Energy Efficient

Estimates

If you want to improve the value of your home there are lots of things you can do, whether it’s redecorating the living room, refitting the bathroom, or building an extension, but could how ‘green’ your house is affect its value?

Your house’s energy efficiency is measured in an Energy Performance Certificate (EPC), which gives it a rating from A to G.

Research has shown that the better your property fares, the more it’ll be worth, and you could also be eligible for the government’s Green Homes Grant to cover some of the costs of improving the energy efficiency of your home.

So, just how much value could you be adding to your home?

How EPC ratings affect property value

Broadly speaking, a higher EPC rating means that your property will be worth more, but exactly how much does it affect the value of your house?

Figures based on average property prices show that homes with a rating of E are worth 7% more than those with the lowest rating of G, while those with a rating of A or B are worth 6% more than those rated as D.

The majority of houses in England have an EPC rating of D and if we apply this increase of 6% to the average house price of £255,000 we see that your house could potentially be worth around £15,300 more.

The effect of EPC ratings around the country by region

Just how much your EPC rating affects the value of your house varies depending on where you live.

In fact, for those living in London and the South East, figures show that there is no noticeable premium for houses with a top-end EPC rating.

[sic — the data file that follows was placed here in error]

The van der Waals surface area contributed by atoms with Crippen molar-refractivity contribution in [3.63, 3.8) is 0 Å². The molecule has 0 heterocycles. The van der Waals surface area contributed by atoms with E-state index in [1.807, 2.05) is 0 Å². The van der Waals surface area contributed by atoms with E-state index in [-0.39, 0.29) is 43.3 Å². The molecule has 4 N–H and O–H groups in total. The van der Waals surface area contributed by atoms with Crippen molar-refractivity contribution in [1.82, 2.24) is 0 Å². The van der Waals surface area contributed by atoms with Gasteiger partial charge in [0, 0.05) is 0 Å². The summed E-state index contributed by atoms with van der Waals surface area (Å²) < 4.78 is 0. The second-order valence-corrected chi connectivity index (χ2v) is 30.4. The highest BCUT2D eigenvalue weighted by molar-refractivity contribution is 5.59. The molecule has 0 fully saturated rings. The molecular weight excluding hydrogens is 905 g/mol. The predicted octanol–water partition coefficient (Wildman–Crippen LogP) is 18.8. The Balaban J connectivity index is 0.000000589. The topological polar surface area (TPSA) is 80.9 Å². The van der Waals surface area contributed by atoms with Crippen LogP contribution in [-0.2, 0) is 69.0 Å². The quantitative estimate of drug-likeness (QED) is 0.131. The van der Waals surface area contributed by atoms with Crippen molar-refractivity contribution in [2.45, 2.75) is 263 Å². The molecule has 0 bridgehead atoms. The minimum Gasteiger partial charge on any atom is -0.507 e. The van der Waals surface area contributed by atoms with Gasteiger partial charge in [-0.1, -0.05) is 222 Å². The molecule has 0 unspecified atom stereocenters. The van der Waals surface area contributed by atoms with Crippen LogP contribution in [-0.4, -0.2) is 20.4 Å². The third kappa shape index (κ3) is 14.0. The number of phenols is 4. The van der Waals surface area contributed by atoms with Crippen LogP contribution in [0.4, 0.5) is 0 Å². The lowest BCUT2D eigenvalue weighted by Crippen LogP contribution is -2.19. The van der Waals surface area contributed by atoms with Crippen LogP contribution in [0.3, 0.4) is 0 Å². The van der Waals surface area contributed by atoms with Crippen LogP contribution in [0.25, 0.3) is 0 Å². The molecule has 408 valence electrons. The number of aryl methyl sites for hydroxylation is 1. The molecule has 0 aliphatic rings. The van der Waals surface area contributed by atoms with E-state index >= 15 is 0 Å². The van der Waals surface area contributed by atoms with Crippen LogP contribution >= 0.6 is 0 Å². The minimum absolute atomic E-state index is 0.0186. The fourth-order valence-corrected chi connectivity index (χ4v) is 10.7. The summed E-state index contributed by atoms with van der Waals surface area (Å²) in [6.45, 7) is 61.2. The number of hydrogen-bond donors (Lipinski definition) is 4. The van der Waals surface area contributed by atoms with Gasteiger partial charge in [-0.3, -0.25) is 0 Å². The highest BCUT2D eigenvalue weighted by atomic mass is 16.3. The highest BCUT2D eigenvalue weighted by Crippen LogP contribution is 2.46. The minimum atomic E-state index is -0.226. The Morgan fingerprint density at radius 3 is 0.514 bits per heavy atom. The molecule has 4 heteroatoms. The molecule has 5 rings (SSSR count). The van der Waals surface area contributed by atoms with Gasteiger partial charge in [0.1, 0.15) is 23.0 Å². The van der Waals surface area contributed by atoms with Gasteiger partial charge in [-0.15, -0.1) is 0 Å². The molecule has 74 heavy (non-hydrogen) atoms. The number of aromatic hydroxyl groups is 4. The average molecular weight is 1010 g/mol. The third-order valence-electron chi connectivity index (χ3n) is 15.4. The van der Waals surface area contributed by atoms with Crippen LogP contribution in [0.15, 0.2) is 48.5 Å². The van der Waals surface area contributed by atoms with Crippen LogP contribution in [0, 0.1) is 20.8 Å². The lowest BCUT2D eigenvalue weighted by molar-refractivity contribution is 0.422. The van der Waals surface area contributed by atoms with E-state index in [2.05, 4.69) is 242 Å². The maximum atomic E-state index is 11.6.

Those in the North East see the biggest boost, with houses with an A/B rating worth 13% more than those with a D rating, although with house prices here among the lowest in the country, it’s actually those in the South West that see the biggest monetary benefit, where a price increase of 8% works out as an extra £21,068 on average.

Average price increase for an A/B rated home mapped by region

The effect of EPC ratings around the country by local authority

Looking more specifically at the areas in England which see the biggest benefit from a top EPC rating, it was the Cotswolds, in the South West, which came out on top, with an average house price of £397,826, which, after applying an 8% increase for an A/B rating, means an increase of £31,826.

1

Cotswolds

2

Stratford-on-Avon

3

Bath & North East Somerset

The Green Homes Grant

If you want to make your home greener and add to its value at the same time, you might be worried about how much it might cost to do so, but you could be able to benefit from the government’s Green Homes Grant.

The grant allows you to apply for a voucher to cover two-thirds of the cost of eligible improvements, up to a maximum of £5,000. But you’ll need to act quickly to apply for this new grant. You’ll have to redeem the voucher you claim and ensure improvements are completed by 31 March 2021.

Homeowners, park home owners and landlords can all apply. See more about the Green Homes Grant and if you’re eligible to apply.

Methodology

Average increases based on energy performance were sourced from an investigation of the effect of EPC ratings on house prices by the Department of Energy & Climate Change.

We then applied the percentages increase between a D rated property and an A/B rated property to the average house price (as of July 2020) in each area, sourced from the UK House Price Index.

England average house price sourced from the UK House Price Index: July 2020.

comparethemarket.com uses cookies to offer you the best experience online. By continuing to use our website, you agree to the use of cookies. If you would like to know more about cookies and how to manage them please view our privacy & cookie policy.